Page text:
We can never underestimate the motivation of parents. Often times they are the ones that spearhead movements in their own communities.
Before Sangeeta Doloi had her first child, she had a relatively simple life. She grew up in Tinsukia, Assam and lived with her parents. She got married at 24 and moved to Kaziranga, where her husband worked. After two years of being married, she had a baby boy. The delivery was normal and the boy seemed healthy.
When he was a few months old her mother asked her not to wear her large anklets because the jingling sound would wake up the sleeping baby. But Sangeeta noticed that the baby always slept through it, and she began to suspect that something could be wrong but she wasn’t sure. One afternoon, her son and her friend’s baby were both asleep in the same room and a large fruit from a tree outside fell on the tin roof. The clanging sound woke the friend’s baby up immediately and she began to cry. Sangeeta’s son, however, slept through it. Again.
She was now sure that something was wrong. She travelled to Guwahati to have her son examined and the doctors confirmed that he had hearing impairment. Her son was two years old now. She heard that a cochlear implant was the best way forward. She then travelled to Delhi and met with doctors who in turn told her that her child was too young for an implant. She was advised to use a hearing-aid instead. But that’s it. Nothing else was prescribed or advised. She wasn’t told about the nuances of how a hearing aid works and what she needed to do to optimize the effect of it for her child. Sangeeta then put her son in a Ferlango School in Shillong but quickly realised he wasn’t learning anything. The frustration of not being able to communicate with her son grew. She felt she had to take charge of things.
She then moved to Guwahati and set up her own beauty parlour as a parallel source of income to support her son. It was here that she first heard about VAANI. She learned that there were many means of communication and not just speech. She learned that just sticking a hearing aid into her son’s ear wasn’t just enough, there needed to be speech therapy. She learned that her child could learn a combination of techniques and be able to communicate and express himself clearly. She also interacted with other parents of deaf children and realised she wasn’t alone in this struggle. There were many like her from various walks of life across all economic levels. The problems remained the same, so did the solutions.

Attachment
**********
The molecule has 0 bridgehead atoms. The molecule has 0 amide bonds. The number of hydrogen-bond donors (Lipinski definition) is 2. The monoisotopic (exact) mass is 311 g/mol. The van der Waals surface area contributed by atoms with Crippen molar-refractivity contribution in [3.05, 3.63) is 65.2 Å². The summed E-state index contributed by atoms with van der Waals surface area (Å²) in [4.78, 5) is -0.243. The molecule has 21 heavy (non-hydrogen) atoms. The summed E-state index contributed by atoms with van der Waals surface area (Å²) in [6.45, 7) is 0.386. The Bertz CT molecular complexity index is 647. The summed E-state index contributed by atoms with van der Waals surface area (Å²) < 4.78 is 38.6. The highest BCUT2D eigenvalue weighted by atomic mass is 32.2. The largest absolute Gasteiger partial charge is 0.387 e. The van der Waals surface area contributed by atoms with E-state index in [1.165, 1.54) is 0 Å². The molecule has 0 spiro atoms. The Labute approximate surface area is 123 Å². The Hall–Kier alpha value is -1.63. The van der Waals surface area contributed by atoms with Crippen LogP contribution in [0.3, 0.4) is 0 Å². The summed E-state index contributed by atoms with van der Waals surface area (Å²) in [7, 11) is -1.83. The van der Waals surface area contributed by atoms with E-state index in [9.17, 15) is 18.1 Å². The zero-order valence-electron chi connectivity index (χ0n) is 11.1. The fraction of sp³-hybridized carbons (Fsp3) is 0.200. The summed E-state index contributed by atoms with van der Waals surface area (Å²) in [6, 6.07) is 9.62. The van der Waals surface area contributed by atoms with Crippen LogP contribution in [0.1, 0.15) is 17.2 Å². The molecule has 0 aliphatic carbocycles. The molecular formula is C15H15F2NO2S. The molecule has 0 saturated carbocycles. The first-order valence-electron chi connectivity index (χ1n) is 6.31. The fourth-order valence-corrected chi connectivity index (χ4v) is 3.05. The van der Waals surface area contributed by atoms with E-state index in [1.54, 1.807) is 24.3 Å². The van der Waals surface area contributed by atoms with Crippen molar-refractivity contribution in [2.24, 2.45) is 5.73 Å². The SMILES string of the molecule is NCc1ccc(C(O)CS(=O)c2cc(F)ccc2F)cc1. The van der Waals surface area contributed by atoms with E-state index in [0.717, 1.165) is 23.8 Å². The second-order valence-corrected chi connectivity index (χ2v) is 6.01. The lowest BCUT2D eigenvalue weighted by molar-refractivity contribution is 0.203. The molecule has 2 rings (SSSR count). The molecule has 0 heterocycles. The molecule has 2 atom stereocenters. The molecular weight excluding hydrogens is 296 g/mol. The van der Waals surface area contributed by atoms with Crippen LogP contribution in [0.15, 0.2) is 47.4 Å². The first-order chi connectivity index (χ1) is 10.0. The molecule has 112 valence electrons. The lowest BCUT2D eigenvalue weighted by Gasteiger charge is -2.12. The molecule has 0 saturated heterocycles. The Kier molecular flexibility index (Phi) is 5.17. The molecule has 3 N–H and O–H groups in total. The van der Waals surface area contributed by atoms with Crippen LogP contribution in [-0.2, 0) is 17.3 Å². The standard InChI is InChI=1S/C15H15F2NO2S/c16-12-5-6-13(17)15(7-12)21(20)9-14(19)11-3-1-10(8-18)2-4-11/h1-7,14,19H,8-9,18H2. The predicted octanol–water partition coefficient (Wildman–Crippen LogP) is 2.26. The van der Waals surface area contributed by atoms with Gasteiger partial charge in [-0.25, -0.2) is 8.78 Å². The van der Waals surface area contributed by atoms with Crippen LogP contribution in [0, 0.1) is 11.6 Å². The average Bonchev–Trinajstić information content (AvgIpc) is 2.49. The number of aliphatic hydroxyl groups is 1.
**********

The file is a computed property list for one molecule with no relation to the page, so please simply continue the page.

During one visit to an event held for parents of children with disabilities, she saw that there were Parent Groups for most other disabilities but not for Deafness. This is where she found her calling. She knew the value of sharing experiences with people who have similar hurdles to overcome. She decided to set up a Parents Group for parents with deaf children. She registered a trust and began operations out of her own house. Bootstrapped, as they would call it in the startup world. Her husband poured in all the support he could and they eventually moved to a larger, proper space and expanded their scope to Early Detection and Intervention, and set up their own NGO. She called her centre, Dikshruti.
She has been running the centre for four years now and has become our partner organisation. They have reached over 40 parents of deaf children and have been successfully working towards their education and skill development. They provide parent counselling, motivation, early intervention including stimulation support, remedial educational support and skill building of parents free of cost.
On the 14th of January, 2016, Sangeeta was invited to Delhi and received a Rashtriya Swayamsiddh Samman Award hosted by the Jindal Steel and Power Foundation! This really is the pinnacle of our work. We are very proud that the efforts of one of our own have been recognized. It reinforces our belief that when parents take charge and show great initiative, much greater change can take place.